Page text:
Moncton — An environmental group in Moncton is fighting the city’s decision to turn an empty sports field into a paved parking lot, saying the area would lose one of its most important spaces for discreet, late-night encounters with local prostitutes.
Heritage Developments Limited, the company that bought the former Moncton High School football field last summer, is planning to convert it into a more easily accessible late-night hookup spot with 559 available spaces — but is currently butting heads with conservationists at the Petitcodiac Watershed Alliance, who say the field is already well suited for the sex trade.
“We understand residents’ desire to keep as much green space in the city as possible,” said one city official, who asked to remain nameless. “I get it, when you bring a sex worker to a dimly lit, isolated area, you really just want to look at some trees and grass, instead of the depraved sexual acts being performed on you that make you realize what a monster you are and that nobody will ever really love you.
“But we have to look at sustainability from an urban planning standpoint,” he added.
The land was previously zoned for “community use,” which includes sporting activities like amateur soccer tournaments, the yearly Highland Games, and late-night trading of money for sexual services.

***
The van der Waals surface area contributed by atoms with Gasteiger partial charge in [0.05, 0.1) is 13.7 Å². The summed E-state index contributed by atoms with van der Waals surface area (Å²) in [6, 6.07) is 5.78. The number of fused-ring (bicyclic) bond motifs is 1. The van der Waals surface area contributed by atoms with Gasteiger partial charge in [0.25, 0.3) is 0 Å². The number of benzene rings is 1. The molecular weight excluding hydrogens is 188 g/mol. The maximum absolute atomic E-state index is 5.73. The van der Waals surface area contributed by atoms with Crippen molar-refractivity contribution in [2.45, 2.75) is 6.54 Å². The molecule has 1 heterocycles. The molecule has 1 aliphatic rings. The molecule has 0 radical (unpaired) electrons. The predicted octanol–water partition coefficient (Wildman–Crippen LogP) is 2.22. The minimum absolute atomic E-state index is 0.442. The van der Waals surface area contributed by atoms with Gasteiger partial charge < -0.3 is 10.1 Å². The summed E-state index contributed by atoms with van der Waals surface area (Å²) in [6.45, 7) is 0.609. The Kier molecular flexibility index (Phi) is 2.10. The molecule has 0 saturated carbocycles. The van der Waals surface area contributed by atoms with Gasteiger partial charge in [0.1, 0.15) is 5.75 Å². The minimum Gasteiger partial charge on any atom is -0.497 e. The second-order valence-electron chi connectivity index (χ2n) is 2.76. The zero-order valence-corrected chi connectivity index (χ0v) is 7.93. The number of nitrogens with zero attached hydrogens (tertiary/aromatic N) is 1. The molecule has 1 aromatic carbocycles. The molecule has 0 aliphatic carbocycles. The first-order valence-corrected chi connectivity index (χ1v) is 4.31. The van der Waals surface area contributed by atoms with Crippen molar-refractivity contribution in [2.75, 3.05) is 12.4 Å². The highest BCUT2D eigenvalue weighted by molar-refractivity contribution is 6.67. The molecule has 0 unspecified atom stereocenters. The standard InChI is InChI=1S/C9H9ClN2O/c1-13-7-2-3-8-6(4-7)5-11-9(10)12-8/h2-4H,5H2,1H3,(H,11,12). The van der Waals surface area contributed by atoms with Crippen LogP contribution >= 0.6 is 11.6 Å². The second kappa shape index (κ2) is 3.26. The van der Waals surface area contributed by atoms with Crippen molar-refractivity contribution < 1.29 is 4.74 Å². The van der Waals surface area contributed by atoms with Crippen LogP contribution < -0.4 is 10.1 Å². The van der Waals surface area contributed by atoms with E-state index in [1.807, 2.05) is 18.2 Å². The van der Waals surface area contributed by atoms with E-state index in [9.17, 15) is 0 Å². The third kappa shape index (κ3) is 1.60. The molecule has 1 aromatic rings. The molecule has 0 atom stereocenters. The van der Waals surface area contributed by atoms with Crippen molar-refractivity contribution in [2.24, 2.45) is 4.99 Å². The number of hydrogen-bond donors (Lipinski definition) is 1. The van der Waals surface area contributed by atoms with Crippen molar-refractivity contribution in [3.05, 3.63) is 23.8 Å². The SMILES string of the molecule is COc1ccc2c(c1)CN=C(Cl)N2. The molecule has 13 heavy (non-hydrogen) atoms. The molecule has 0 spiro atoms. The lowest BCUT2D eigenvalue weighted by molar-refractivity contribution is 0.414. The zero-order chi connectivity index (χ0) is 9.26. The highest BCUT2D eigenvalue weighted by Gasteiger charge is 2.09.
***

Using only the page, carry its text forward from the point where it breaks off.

The field used to be part of Hall’s Creek salt marsh, the Watershed Alliance said, but the near-constant flow of sex trafficking has earned it the title of “wetlands” for other reasons.
“This space next to Moncton High is part of the city’s heritage — if we’re saving the school, we should also work to preserve the memories of all the teenagers over the years who lost their virginity in cars on that very lot, many of whom would grow up to become the hookers, pimps and Johns who keep the local economy going.”
The Alliance is also worried about the increased risk of flooding that would come with paving over the lot, warning that a sudden surge of water would bring wave after wave of used condoms into the city centre.
“This could be a disaster on par with the great Highfield Square parking lot sinkhole of 2011, triggered one night by the force of too many cars rocking vigorously back and forth.”